I was struck by Martin O’Leary’s recent post on predicting the Eurovision finals, which led me to decide that I would try to predict NBA games using mathematical models. As the finals are ongoing, this is a quite timely decision! You can read through everything or scroll to the end for finals predictions and accuracy results.
This model is necessarily very different (read: nothing in common at all) from Martin’s, because the underlying concept that we are predicting, and how it is derived, are very different. The outcome of NBA games are determined by a variety of factors, such as the scoring ability of each team, whether the teams are playing at home or away, and whether or not any players are injured. It stands to reason that several of these factors can be modeled, and used to predict whether a team will win or lose a given game. But, we are getting ahead of ourselves. The first step, as always, is to acquire the data.
Getting the Data
Game data is actually quite difficult to get in machine readable form. This is likely because while there is a major demand for data that can be casually read and looked over, there isn’t a major public demand for sports data feeds. As I lacked enough of a budget to become an ESPN “partner”, I had to resort to more utilitarian methods, which gave me data in essentially a “box score” format. This format gave the statistics for each team for each game.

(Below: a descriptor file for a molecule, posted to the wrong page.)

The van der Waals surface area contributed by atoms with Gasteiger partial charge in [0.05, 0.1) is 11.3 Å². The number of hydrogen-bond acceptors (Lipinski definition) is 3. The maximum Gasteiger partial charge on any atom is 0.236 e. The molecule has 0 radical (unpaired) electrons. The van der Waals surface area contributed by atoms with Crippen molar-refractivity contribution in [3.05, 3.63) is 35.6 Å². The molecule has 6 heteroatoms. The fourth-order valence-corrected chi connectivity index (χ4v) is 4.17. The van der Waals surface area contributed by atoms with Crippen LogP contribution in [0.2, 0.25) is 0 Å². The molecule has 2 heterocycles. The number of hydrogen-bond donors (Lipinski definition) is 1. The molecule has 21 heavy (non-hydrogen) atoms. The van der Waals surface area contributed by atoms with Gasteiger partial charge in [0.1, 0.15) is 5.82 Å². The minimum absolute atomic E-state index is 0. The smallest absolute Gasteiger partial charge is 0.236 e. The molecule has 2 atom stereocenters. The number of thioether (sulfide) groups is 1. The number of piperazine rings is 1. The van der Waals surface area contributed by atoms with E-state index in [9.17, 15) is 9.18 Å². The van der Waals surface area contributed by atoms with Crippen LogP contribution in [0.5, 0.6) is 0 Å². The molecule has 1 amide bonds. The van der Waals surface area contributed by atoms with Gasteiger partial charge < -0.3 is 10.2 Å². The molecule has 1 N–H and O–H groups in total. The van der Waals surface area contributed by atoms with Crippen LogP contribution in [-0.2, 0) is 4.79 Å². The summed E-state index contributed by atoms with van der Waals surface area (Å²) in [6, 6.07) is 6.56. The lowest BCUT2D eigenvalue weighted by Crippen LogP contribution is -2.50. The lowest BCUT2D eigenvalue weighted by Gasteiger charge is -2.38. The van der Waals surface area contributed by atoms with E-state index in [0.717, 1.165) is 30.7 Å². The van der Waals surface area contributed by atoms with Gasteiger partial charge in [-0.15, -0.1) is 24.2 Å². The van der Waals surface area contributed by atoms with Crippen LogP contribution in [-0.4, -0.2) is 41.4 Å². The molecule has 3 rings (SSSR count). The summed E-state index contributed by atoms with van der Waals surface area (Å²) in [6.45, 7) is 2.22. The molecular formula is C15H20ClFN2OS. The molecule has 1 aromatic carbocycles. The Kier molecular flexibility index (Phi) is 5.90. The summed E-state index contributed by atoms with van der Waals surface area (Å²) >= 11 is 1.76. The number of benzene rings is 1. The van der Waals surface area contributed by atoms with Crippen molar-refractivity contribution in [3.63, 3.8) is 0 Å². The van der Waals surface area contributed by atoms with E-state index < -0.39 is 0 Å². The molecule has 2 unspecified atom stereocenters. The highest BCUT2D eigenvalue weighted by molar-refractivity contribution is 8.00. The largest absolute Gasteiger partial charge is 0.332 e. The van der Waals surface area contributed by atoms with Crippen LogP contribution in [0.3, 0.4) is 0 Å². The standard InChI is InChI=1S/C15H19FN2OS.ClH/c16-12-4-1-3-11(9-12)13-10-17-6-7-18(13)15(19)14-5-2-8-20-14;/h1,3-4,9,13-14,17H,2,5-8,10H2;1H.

Reformatting the Box Scores
The majority of the problem at this point is actually reformatting the data to make it into a useful form for analysis. A box score is good, but if we want to predict who will win a game in the future, it isn’t very useful. The problem is in getting from something like the table below to something that an algorithm can read in:
As always, this is where the not so glamorous side of data analysis comes in; it takes a lot of time to convert data into a useful form.
Computing Summary Statistics
I first computed summary statistics for each team for each game, such as rebounds per game, blocks per game, etc: